Broadcast Music Inc., one of the major performing rights organizations in the United States, collected $1.57 billion and distributed $1.47 billion for its 2022 fiscal year.
BMI, the giant music licensing agency that represents hundreds of thousands of songwriters, including Taylor Swift, Dolly Parton, Kendrick Lamar and Lady Gaga, has agreed to sell itself to New Mountain Capital, a private equity firm, the organization announced on Tuesday.
BMI, along with its archrival ASCAP, is one of the major performing rights organizations in the United States. They act as clearinghouses for the legal rights that allow songs to be played on the radio, streamed online or piped into retail shops — and distribute billions of dollars in royalties to songwriters and music publishers.
Terms of the deal between BMI and New Mountain were not disclosed. In its announcement, BMI, whose full name is Broadcast Music Inc., said that the sale is subject to approval by its shareholders and “customary” regulatory review, and that it expects the deal to close in the first quarter of 2024.
According to the announcement, CapitalG, a fund affiliated with Alphabet, the parent company of Google, is also acquiring a minority stake in BMI.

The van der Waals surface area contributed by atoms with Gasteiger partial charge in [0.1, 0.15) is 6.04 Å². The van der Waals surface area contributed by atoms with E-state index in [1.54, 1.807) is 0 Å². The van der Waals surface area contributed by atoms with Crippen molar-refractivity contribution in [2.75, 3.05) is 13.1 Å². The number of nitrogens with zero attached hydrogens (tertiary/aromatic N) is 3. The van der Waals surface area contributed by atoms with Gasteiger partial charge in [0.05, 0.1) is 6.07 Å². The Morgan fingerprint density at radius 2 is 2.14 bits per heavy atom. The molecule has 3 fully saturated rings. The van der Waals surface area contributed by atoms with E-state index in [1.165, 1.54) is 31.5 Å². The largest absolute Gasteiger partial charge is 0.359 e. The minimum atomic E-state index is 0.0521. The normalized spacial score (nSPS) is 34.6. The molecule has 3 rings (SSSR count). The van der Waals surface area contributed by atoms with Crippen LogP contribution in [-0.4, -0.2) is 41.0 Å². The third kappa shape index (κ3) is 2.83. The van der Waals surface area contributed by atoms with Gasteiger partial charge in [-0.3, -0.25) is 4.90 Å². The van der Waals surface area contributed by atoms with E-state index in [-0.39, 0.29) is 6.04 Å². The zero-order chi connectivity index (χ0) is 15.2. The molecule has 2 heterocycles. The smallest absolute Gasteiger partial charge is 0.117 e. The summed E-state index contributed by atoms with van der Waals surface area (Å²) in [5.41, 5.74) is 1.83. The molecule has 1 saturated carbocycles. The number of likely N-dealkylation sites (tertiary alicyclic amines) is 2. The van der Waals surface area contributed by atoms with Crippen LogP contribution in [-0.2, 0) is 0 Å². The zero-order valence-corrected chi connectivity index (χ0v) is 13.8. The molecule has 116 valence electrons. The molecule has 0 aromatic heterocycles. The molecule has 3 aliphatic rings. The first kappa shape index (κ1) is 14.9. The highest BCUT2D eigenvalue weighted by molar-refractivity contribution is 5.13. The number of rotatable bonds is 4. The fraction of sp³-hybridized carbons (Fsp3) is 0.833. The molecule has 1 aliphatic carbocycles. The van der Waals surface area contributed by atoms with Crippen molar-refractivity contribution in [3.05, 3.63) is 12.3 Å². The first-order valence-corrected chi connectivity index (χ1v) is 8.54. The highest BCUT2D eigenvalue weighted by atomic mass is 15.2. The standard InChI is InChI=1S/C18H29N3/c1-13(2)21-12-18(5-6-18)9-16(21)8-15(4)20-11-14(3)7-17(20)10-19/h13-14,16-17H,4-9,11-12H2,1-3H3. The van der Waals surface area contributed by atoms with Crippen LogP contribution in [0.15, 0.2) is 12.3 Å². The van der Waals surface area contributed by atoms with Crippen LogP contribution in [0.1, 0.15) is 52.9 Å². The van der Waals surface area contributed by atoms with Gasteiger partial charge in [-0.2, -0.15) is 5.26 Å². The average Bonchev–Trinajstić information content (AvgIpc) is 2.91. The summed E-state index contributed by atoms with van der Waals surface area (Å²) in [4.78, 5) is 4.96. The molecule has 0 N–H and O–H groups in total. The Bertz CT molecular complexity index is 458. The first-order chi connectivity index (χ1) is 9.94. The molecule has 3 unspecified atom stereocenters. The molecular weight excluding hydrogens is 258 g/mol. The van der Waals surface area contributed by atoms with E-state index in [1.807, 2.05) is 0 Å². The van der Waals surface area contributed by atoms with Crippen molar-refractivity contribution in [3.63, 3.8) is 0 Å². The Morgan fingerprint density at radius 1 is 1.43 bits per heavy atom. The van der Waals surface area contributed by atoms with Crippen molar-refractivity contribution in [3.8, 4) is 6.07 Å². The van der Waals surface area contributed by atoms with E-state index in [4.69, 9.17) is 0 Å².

Normally a quiet financial engine of the music industry, BMI has been the subject of some heated debate among songwriters and publishers recently, as the organization changed its financial model and news reports emerged that it was seeking a buyer.
Founded in 1939, BMI has long been controlled by radio and broadcasting companies, but, like ASCAP — which dates to 1914 — it has operated on a nonprofit basis, collecting licensing fees and, after paying overhead costs, distributing the rest to its affiliated songwriters and publishers. These performing rights organizations do not own copyrights — the asset that has driven a gold rush in recent music deals — but typically have deals to represent songwriters for this part of their business.
We are having trouble retrieving the article content.
We are confirming your access to this article, this will take just a moment. However, if you are using Reader mode please log in, subscribe, or exit Reader mode since we are unable to verify access in that state.
Confirming article access.
If you are a subscriber, please log in.